Watch SpaceX’s Starship Rocket Nail Its Landing, This Time With No Explosions

Watch SpaceX’s Starship Rocket Nail Its Landing, This Time With No Explosions

For the first time, a SpaceX Mars rocket prototype has successfully landed without an explosion. The fifth high-altitude test for the company’s next-generation starship has finally been a resounding success. The SN15 spaceship prototype is expected to one day take people from Starbase, Texas, to Mars on May 5 and reach an altitude of about 10 kilometers (6 miles).

At this height, it began to rotate for a short time before slowly returning to Earth, before reversing horizontally. This return was the most important part. As soon as it reached the launchpad, the three-engine rocket returned to its vertical position and returned to the terra firma, powered by its two raptor engines.

Its closest SpaceX had previously returned in March with the SN10 but unfortunately, it exploded after touching down. The first high-altitude test aircraft, the SN8, was back in December 2020 when it exploded on landing. SN9 and SN11 met with the same outcome. The eruption of the SN11 also raised considerable environmental concerns as debris from the eruption in the Lower Rio Grande Valley National Wildlife Refuge Area rained down.

Starships SN12, SN13, SN14 are still being assembled so that the space agency can move forward with SN15, which has been significantly upgraded compared to the previous ones. A future version of the spacecraft is expected to take NASA astronauts from the moon as part of the Artemis mission, but other private space agencies are currently battling NASA over the deal in SpaceX. The roughly 16-story test vehicle – called Starship Serial No. 10, or SN10 – was lifted at 5:14 a.m. on Wednesday. As it climbs it shuts off one engine and then another. The rocket stays at the top of its plane for about 30 seconds and cuts off its last engine, giving off a tip, and the belly flops toward the ground.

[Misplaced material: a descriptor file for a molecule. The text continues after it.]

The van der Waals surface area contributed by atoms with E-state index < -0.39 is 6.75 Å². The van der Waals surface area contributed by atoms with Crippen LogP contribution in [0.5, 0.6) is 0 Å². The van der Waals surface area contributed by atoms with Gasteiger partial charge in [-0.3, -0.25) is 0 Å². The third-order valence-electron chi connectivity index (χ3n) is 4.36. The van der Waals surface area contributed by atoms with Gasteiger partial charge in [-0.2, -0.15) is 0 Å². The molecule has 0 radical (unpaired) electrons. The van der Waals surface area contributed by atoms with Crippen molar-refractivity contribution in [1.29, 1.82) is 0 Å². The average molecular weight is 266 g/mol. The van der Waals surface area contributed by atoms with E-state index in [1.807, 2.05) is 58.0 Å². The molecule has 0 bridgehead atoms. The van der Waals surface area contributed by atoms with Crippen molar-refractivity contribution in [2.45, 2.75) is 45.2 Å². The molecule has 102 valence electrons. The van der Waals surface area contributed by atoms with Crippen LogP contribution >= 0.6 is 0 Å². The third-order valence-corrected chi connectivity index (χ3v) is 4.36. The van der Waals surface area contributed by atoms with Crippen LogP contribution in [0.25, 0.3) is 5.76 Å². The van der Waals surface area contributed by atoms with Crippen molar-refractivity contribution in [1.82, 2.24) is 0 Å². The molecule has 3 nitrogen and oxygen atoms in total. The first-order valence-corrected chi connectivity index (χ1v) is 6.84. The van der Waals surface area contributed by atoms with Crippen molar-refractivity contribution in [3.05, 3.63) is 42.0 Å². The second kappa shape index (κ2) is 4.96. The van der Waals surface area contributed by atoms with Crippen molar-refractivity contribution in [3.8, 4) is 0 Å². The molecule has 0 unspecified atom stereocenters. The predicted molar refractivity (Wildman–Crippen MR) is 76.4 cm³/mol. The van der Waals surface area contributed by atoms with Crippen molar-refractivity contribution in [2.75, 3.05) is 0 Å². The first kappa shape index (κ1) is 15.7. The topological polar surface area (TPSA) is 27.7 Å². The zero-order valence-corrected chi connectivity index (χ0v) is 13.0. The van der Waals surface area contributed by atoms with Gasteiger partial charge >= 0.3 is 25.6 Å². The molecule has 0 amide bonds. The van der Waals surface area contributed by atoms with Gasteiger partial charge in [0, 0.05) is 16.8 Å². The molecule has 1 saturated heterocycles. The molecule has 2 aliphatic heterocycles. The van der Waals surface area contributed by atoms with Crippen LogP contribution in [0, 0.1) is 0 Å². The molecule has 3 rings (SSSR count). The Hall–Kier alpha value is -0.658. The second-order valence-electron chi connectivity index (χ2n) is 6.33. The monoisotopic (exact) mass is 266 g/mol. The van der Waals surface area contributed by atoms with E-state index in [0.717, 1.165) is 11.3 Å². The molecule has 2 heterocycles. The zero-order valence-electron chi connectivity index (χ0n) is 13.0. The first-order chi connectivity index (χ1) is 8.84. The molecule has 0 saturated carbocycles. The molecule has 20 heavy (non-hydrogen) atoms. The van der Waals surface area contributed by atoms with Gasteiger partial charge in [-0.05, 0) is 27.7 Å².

As the rocket approached the ground, its raptor engines re-ruled, the SN10 overturned straight, and slowly lowered it to the landing pad. “It’s the third time I’ve heard the word,” SpaceX’s chief integration engineer, John Inspector, announced on the company’s livestream.

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